Woonsocket, East Prov­i­dence pi­lots to be hon­ored by R.I. Avi­a­tion Hall

Lu­dovici, D’Amico re­ceive post­hu­mous recog­ni­tion Nov. 17

Woonsocket Call - - BLACKSTONE VALLEY -

PROV­I­DENCE — The Rhode Is­land Avi­a­tion Hall of Fame will in­duct four new mem­bers and rec­og­nize the con­tri­bu­tions of five other in­di­vid­u­als at their 16th an­nual cer­e­mony and din­ner to be held at the Scot­tish Rite Ma­sonic Cen­ter in Cranston on Satur­day evening, Nov. 17.

Ad­mi­ral Richard E. Byrd (1888-1957) head­lines the list of hon­orees. Byrd, re­tired early from the Navy in 1916 be­cause of an an­kle in­jury, was as­signed to be the In­spec­tor-In­struc­tor of the RI Naval Mili­tia in 1916. He su­per­vised the Mili­tia’s ac­qui­si­tion of its first sea­plane, and helped usher this state into mil­i­tary avi­a­tion. He then be­came the Mili­tia’s last com­man­der, serv­ing in that ca­pac­ity un­til the Mili­tia was fed­er­al­ized on April 6, 1917. He even­tu­ally earned his wings at Pen­sacola and went on to his spec­tac­u­lar ca­reer as a po­lar ex­plorer and pi­o­neer avi­a­tor. He will re­ceive Spe­cial Recog­ni­tion ac­co­lades.

This year’s Galkin Award, named for the Hall of Fame’s most gen­er­ous bene­fac­tors, goes to Prov­i­dence in­ductee John J. Kap­stein, a highly dec­o­rated World War II at­tack bomber pilot who be­came a force in East-West busi­ness, en­ter­tain­ment, and cul­tural trade dur­ing the depths of the Cold War. The award, first given in 2017, is named af­ter War­ren and Robert Galkin, and is given to an in­di­vid­ual whose con­tri­bu­tion to avi­a­tion in­cludes an ad­vance­ment of the field, be it though tech­nol­ogy, de­sign, im­ple­men­ta­tion, ex­plo­ration, bold ini­tia­tive and/or risk-tak­ing.

The R.I. Avi­a­tion Hall of Fame will also ac­knowl­edge the sac­ri­fice of Air Force Colonel Fredric Moore Mel­lor, Rhode Is­land’s 1965 MIA whose re­mains were so re­cently re­turned home.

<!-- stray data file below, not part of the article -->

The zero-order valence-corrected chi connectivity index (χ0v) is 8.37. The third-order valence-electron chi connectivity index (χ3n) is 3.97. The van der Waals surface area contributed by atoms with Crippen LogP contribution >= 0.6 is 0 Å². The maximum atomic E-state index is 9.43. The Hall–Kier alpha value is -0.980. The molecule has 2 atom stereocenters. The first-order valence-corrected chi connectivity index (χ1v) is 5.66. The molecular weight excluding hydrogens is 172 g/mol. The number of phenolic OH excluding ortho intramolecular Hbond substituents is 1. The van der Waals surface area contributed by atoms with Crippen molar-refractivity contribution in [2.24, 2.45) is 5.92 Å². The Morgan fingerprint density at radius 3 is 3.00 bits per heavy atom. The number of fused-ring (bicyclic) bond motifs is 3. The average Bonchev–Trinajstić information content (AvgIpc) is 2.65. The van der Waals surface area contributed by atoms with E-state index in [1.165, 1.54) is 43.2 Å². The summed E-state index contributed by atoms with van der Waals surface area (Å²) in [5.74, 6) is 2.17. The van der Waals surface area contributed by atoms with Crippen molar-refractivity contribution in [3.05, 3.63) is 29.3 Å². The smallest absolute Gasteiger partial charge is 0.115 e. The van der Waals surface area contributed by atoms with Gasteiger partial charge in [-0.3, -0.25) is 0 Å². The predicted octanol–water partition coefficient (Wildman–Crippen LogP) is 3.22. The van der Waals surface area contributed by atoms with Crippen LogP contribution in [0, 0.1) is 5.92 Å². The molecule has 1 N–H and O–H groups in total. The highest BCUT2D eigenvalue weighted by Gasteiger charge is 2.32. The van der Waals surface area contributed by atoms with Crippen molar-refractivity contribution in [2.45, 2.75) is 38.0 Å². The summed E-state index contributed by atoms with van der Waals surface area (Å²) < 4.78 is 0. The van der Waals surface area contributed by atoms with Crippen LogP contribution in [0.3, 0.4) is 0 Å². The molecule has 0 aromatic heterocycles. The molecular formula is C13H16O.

Ev­ery­one is wel­come and en­cour­aged to at­tend. Tick­ets cost $60 each and can be ob­tained by email­ing ri­a­hof@aol.com, or log­ging in to our web­site at www. ri­a­hof.org. For fur­ther in­for­ma­tion, please call 401-3981000 or 401-831-8696.

Hon­orees are se­lected by an ad hoc com­mit­tee repre- sent­ing a num­ber of avi­a­tion groups. The com­mit­tee in­cludes all pre­vi­ous in­ductees, such as Robert Cran­dall, for­mer chair­man of Amer­i­can Air­lines; Jen­nifer Mur­ray, the first woman to fly a he­li­copter around the world; and Apollo 8 As­tro­naut Bill An­ders.

Among the in­ductees is CW5 Joseph S. Lu­dovici, U.S. Army (Ret.) (19382017). He was eight months old when he was taken on his first air­plane ride; he soloed on his 16th birth­day, af­ter his sopho­more year at Woonsocket High School. Joseph was a life­long pilot, both as a civil­ian and as a mem­ber of the R.I. Army Na­tional Guard (19551997).

From 1985 to 1997 he served as an in­struc­tor pilot for the Guard, from which he re­tired as Chief War­rant Of­fi­cer 5. In 1969, he took over as owner/pres­i­dent of Sky­lanes, Inc, a fixed base op­er­a­tion at North Cen­tral Air­port started by his fa­ther Sab­bie, a 2004 hon­oree of the R.I. Avi­a­tion Hall of Fame. In 2005 the Fed­eral Avi­a­tion Ad­min­is­tra­tion awarded him the cov­eted Wright Broth­ers’ “Mas­ter Pilot” Award. Two years later the Avi­a­tion Safety Group of Mas­sachusetts pre­sented him with their Life­time Achieve­ment Award, and in 2008 he re­ceived Aero Club of New Eng­land’s Rhode Is­land Award. In ad­di­tion to his var­i­ous ser­vice awards and com­men­da­tions, Joe earned the Hu­man­i­tar­ian Ser­vice Medal when he was ac­ti­vated to sup­port re­lief ef­forts dur­ing the in­fa­mous “Bliz­zard of 1978”. In Joe’s life­time, he logged well in ex­cess of 20,000 flight hours, in­clud­ing more than 12,500 in air­planes and more than 7,500 in he­li­copters. Most of these hours were spent in­struct­ing the more than 5,000 stu­dents Joe taught to fly.

Among the spe­cial recog­ni­tion hon­orees is Henry D’Amico (1921-2009), He was born and raised in East Prov­i­dence, to Ital­ian im­mi­grant par­ents. A grad­u­ate of East Prov­i­dence High School, he was a WWII fighter pilot who flew 75 com­bat mis­sions over Europe in his P-47 Thun­der­bolt, af­fec­tion­ately named Li’l-Rhody. As part of the 9th Air Force, 1st Lieu­tenant D’Amico flew es­cort flights, dive bomb­ing and straf­ing mis­sions, and close sup­port for ground troops. His squadron was the first unit to pro­vide air sup­port for the D-Day oper­a­tions in the In­va­sion of Nor­mandy, dur­ing which he flew cover over Cher­bourg. He was awarded the Dis­tin­guished Fly­ing Cross, EAME The­ater Medal with 4 Bronze Stars for Air Of­fen­sive (Europe, Nor­mandy, North­ern France, and Ger­many cam- paigns), and the Air Medal with twelve Oak Leaf Clus­ters.

He mar­ried his sweet­heart and at­tended the Univer­sity of Florida on the G.I. Bill, where he re­ceived a bach­e­lor’s de­gree in ar­chi­tec­ture.

He went on to have a very suc­cess­ful ca­reer, raised four chil­dren with his wife Jean, and spent sum­mers in Rhode Is­land vis­it­ing fam­ily.

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